According to the Wall Street Journal, blogging is the engine driving a knowledge economy, or at least a Ponzi scheme in punditry:
“In America today, there are almost as many people making their living as bloggers as there are lawyers. Already more Americans are making their primary income from posting their opinions than Americans working as computer programmers, firefighters or even bartenders…
…The best studies we can find say we are a nation of over 20 million bloggers, with 1.7 million profiting from the work ,and 452,000 of those using blogging as their primary source of income. That’s almost 2 million Americans getting paid by the word, the post, or the click — whether on their site or someone else’s. And that’s nearly half a million of whom it can be said, as Bob Dylan did of Hurricane Carter: “It’s my work he’d say, I do it for pay.”
But did any of the journalists and editors involved in publishing this article read the fine print in these studies? Guess not, as the median annual revenue for U.S. blogs from advertising was $200. Among “high revenue” bloggers – the top 10 percent in Technorati’s survey, the overall annual revenue from blogging was $19,000. All of which suggests that very, very few people are making a living from blogging.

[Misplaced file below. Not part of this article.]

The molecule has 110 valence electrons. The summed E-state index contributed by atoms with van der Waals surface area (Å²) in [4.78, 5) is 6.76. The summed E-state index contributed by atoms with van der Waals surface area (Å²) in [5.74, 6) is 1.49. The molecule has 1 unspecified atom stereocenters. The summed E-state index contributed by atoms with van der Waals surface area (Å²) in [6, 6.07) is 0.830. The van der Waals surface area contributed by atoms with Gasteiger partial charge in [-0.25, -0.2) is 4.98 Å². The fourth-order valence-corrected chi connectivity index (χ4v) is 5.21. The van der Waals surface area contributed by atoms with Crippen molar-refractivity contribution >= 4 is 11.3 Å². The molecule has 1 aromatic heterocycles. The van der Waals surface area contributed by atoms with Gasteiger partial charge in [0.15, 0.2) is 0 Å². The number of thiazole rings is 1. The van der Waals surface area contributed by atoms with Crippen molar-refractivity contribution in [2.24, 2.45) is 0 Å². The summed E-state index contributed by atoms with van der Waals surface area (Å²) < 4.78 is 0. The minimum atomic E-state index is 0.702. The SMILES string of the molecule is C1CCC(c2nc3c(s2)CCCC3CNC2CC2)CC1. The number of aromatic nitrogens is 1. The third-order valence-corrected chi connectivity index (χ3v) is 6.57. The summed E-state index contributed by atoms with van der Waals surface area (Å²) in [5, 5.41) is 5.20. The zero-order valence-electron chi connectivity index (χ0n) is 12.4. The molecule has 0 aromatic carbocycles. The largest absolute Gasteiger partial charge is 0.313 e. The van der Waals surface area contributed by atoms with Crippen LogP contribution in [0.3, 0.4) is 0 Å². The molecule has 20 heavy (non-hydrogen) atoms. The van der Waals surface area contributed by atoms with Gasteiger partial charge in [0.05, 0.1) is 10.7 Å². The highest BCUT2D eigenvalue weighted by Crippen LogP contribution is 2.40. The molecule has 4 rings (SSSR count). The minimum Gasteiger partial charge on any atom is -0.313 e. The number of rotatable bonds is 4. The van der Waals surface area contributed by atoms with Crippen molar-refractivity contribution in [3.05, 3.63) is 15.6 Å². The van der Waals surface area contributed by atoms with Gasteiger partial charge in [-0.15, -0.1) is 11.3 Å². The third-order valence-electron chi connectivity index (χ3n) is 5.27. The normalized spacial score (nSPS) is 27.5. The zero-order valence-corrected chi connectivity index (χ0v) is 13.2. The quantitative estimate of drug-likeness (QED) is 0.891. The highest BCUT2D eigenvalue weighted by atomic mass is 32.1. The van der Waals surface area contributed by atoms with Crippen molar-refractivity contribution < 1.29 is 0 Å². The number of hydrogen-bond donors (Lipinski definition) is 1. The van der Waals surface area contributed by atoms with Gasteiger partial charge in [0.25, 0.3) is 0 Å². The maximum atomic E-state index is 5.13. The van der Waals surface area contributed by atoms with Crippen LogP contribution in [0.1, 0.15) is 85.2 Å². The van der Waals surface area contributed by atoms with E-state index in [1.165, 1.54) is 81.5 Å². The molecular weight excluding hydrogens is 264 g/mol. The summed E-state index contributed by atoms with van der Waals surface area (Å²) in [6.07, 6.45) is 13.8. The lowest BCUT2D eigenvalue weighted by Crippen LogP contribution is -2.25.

To confuse matters further, the “best studies” the Journal could find appear to have been mixed and matched in ways that are deceptive. The Technorati survey had a sample size of 550 American bloggers, but it’s not clear how they were randomly sampled (and thus are a statistically reliable sample) or whether that sample is supposed to reflect 20 million, two million, or 452,000 U.S. bloggers. (This latter number is sourced to the Bureau of Labor Statistics, but as one of the many critical comments on the article on the Journal web site notes, there is no such statistic kept by the Bureau.)
According to the Bureau, wage-and-salaried lawyers had median annual earnings of $102,470 in 2006. And “the middle 50 percent” of bartenders “earned between $6.77 and $10.10. The lowest 10 percent earned less than $6.00, and the highest 10 percent earned more than $13.56 an hour.”
The “Microtrends” column was written by the pollster and political consultant Mark Penn, who defines “Microtrends as
“the niching of society. People are self-defining in smaller and smaller ways, and neither ‘gut sense’ nor conventional wisdom will likely get you to the truth. Go straight to the numbers, and let’s do some microtrending.
Microtrending is clearly in need of some statistical rigor, so in light of the numbers, here’s the macro view: unless you figure you can become a star blogger like Andrew Sullivan or Perez Hilton, you’re almost certain to earn more money pulling pints and shaking cocktails than writing blog posts.
Update: More criticism of the numbers here.